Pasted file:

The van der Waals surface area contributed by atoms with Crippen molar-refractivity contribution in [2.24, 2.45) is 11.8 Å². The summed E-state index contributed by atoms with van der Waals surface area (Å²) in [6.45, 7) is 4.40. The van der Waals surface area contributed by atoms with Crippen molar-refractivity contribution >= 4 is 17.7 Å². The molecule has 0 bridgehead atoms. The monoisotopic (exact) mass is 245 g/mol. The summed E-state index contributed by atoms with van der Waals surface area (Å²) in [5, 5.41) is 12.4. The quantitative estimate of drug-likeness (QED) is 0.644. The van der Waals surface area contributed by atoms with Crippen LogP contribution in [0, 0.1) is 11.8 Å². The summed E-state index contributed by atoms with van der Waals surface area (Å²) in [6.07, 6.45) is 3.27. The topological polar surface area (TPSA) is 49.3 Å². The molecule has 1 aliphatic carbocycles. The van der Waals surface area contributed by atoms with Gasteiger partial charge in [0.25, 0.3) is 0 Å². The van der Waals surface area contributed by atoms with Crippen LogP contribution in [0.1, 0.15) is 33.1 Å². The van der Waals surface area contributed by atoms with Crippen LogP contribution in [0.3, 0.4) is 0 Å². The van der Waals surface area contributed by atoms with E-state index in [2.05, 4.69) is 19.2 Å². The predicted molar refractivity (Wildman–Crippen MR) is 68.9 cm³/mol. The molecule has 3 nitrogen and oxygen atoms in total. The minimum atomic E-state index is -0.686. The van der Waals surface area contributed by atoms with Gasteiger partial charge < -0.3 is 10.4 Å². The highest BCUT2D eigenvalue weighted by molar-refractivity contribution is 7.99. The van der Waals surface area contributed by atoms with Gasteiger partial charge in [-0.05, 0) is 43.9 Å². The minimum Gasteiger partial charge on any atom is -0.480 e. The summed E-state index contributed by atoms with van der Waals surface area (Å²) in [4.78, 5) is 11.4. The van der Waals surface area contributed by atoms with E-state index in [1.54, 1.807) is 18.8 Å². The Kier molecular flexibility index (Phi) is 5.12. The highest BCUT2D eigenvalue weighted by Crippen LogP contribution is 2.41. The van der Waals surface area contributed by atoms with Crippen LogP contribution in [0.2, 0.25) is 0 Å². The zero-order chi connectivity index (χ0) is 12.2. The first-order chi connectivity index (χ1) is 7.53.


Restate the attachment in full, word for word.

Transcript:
The van der Waals surface area contributed by atoms with Crippen molar-refractivity contribution in [2.24, 2.45) is 11.8 Å². The summed E-state index contributed by atoms with van der Waals surface area (Å²) in [6.45, 7) is 4.40. The van der Waals surface area contributed by atoms with Crippen molar-refractivity contribution >= 4 is 17.7 Å². The molecule has 0 bridgehead atoms. The monoisotopic (exact) mass is 245 g/mol. The summed E-state index contributed by atoms with van der Waals surface area (Å²) in [5, 5.41) is 12.4. The quantitative estimate of drug-likeness (QED) is 0.644. The van der Waals surface area contributed by atoms with Crippen LogP contribution in [0, 0.1) is 11.8 Å². The summed E-state index contributed by atoms with van der Waals surface area (Å²) in [6.07, 6.45) is 3.27. The topological polar surface area (TPSA) is 49.3 Å². The molecule has 1 aliphatic carbocycles. The van der Waals surface area contributed by atoms with Gasteiger partial charge in [0.25, 0.3) is 0 Å². The van der Waals surface area contributed by atoms with Crippen LogP contribution in [0.1, 0.15) is 33.1 Å². The van der Waals surface area contributed by atoms with Crippen LogP contribution in [0.3, 0.4) is 0 Å². The van der Waals surface area contributed by atoms with E-state index in [2.05, 4.69) is 19.2 Å². The predicted molar refractivity (Wildman–Crippen MR) is 68.9 cm³/mol. The molecule has 3 nitrogen and oxygen atoms in total. The minimum atomic E-state index is -0.686. The van der Waals surface area contributed by atoms with Gasteiger partial charge < -0.3 is 10.4 Å². The highest BCUT2D eigenvalue weighted by molar-refractivity contribution is 7.99. The van der Waals surface area contributed by atoms with Gasteiger partial charge in [-0.05, 0) is 43.9 Å². The minimum Gasteiger partial charge on any atom is -0.480 e. The summed E-state index contributed by atoms with van der Waals surface area (Å²) in [4.78, 5) is 11.4. The van der Waals surface area contributed by atoms with E-state index in [1.54, 1.807) is 18.8 Å². The Kier molecular flexibility index (Phi) is 5.12. The highest BCUT2D eigenvalue weighted by Crippen LogP contribution is 2.41. The van der Waals surface area contributed by atoms with Crippen LogP contribution in [0.2, 0.25) is 0 Å². The zero-order chi connectivity index (χ0) is 12.2. The first-order chi connectivity index (χ1) is 7.53.